Archive for the ‘Yoga’ Category

4799904924_9bdfea512e_bThe first tenet of yoga – the foundation on which our yoga practice rests on is ahimsa, which translates as non-harming or non-violence. Ahimsa is the first of the Yamas (the Yamas are the ethical guidelines laid out in Patanjali’s eight-fold path of yoga)

The Sanskrit word ahimsa comes from the root word “hims”, which means to strike. As is common with many Sanskrit words, preceding the root word with the letter “a” turns it into its opposite so hims means violence and ahimsa means non-violence or non-harming. In yoga, ahimsa is synonymous with self-kindness, self-compassion, and self-care.

The word yoga comes from the Sanskrit root word “yuj”, which means the union of body, mind, and spirit. When we are in yoga we listen deeply to our body’s inner wisdom, and our actions are in alignment with an intra-personal attunement. (more…)

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Patanjali tells us in chapter 1 of the yoga sutra that abhyasa, continuous applied effort, coupled with vairagya, the willingness to observe experience without getting caught in reactivity to it, will lead to freedom from suffering.

Similarly in Buddhism, the fourth of the divine loving abodes, upeksha, translates as equanimity and is derived from the latin word aequanimitus (aequus ‘equal’ + animus ‘mind’). The balanced heart feels pleasure without grasping and clinging, feels the unpleasant without resisting, condemning or hating and it stays open to neutral experience with presence.

Our asana practice offers a good opportunity to recognize where, when and how we get caught in or swept away by reactivity and to observe our attachment to results.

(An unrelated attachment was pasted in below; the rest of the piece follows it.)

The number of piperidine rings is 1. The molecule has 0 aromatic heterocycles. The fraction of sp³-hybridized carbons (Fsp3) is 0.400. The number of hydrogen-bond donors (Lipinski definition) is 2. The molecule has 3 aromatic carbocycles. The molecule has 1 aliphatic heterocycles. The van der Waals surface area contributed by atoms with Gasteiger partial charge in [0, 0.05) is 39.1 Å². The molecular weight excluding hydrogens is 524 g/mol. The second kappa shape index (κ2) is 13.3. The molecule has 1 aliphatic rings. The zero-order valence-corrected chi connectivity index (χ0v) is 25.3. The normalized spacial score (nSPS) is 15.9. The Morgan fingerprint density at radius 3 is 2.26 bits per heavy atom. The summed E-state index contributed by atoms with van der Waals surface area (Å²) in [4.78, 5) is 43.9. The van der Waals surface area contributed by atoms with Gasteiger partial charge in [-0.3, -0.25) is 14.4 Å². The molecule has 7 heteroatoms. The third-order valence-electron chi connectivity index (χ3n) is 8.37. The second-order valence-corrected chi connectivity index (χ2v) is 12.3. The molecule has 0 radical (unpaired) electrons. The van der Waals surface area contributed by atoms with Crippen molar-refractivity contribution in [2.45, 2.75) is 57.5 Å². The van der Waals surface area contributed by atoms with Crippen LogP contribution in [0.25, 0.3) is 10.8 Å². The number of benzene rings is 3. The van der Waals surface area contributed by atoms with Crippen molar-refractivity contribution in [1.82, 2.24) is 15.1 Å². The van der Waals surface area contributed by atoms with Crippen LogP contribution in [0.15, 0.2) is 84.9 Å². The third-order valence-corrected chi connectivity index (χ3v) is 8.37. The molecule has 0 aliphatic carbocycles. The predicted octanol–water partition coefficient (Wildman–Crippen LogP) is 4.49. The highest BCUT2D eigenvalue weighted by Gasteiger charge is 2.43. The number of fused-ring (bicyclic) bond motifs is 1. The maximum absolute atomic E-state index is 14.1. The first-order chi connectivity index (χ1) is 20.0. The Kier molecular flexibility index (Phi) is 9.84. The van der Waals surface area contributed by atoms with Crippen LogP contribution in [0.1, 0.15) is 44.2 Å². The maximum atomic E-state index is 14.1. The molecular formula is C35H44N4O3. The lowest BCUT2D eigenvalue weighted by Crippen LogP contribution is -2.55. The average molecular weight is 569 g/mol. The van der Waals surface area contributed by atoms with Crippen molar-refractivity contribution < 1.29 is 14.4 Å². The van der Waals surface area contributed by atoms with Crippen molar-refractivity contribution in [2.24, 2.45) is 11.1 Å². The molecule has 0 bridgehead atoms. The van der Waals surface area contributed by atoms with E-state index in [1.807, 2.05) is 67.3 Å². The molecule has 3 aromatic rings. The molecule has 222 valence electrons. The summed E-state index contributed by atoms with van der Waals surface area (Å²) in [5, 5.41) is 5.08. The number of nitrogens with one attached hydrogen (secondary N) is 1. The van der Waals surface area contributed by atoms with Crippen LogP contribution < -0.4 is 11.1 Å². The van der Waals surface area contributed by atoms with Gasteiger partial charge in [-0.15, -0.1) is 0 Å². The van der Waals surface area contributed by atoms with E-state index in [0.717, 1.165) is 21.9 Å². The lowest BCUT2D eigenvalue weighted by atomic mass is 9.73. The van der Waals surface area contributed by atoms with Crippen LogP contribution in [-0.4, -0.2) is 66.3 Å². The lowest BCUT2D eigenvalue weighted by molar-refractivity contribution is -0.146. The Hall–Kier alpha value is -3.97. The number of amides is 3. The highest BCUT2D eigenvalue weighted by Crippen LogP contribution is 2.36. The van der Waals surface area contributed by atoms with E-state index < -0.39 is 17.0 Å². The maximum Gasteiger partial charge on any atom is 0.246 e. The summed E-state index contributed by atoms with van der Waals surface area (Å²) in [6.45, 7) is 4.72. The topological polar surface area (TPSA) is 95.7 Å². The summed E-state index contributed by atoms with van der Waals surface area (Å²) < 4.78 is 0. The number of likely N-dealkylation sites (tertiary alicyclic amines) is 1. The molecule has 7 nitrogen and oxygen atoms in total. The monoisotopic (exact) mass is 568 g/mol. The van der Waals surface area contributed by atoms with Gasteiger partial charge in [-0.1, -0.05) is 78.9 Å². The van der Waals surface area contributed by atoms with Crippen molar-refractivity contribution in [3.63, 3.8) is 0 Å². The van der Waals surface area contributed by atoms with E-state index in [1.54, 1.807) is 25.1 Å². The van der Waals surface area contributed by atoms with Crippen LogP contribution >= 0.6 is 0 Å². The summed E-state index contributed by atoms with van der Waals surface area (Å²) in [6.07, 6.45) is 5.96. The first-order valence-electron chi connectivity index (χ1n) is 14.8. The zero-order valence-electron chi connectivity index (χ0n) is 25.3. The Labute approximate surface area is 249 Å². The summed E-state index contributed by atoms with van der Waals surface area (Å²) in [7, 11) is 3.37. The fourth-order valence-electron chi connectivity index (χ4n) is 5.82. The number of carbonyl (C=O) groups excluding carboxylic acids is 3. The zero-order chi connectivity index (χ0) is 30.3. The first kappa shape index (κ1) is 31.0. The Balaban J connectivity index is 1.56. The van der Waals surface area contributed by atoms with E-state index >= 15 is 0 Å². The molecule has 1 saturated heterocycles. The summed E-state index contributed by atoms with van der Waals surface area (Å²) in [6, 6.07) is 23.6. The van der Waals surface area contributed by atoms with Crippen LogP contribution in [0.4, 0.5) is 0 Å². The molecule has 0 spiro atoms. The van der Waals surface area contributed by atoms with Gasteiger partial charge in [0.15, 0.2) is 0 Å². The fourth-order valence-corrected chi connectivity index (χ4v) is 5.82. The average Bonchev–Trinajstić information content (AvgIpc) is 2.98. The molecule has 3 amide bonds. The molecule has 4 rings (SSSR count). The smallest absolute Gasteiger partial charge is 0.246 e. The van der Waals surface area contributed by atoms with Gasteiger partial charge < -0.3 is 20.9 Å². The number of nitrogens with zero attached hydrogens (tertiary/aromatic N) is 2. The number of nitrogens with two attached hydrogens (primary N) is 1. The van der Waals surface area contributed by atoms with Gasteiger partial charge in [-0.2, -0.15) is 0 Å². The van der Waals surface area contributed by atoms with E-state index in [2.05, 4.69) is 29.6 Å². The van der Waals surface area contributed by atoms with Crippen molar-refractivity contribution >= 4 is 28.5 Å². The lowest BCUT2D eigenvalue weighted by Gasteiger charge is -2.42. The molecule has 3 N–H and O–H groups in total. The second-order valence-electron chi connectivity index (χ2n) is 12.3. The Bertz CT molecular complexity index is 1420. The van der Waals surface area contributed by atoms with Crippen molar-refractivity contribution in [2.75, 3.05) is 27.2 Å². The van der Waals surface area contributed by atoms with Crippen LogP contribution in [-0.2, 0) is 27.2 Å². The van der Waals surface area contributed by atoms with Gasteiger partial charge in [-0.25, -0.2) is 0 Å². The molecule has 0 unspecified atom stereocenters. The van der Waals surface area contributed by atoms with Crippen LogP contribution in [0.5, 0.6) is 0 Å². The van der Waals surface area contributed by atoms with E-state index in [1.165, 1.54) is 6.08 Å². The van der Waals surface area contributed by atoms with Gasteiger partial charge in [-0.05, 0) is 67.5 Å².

The practice: In Tadasana with arms extended overhead try holding the pose for several minutes and watch what happens. After a few breaths sensations start to build in the upper body including the arms, shoulders, neck and chest. As you focus your attention on what is happening over your whole body, you may notice that you are tensing your jaw, clenching your fists, and tightening your gut. The invitation is to soften to whatever extent is possible each time you notice tension in some area. A moment later you may notice that you have started tensing again in some area and you soften, relax and let go to whatever degree possible. Sometimes we encounter pockets of resistance where relaxation is not possible. Our practice is to accept the sensations of tension and observe them while maintaining a relaxed state of presence. With kindness and gentleness we give them permission to dance their dance, to flow as they wish through our bodies. We intentionally create equanimity by maintaining a continuous relaxed state over the whole body as sensations (pleasant, unpleasant, strong, subtle, physical, emotional) wash through.


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restore_225_03Prior to the middle of the 20th century the word “stress” barely registered in the national vocabulary. Now, 50 years later, there’s a conversation you hear so often, it’s almost a chorus: You ask a friend, “How are you?” and she replies, “I’m OK, but I’m feeling a little stressed.”

According to the American Psychological Association’s 2011 Stress in America survey “year after year Americans report extreme stress (22 percent in 2011) – on an 8, 9 or 10 point scale where 1 is little or no stress and 10 is a great deal of stress. And more than half of Americans reported personal health problems (53%) as a source of stress.” (more…)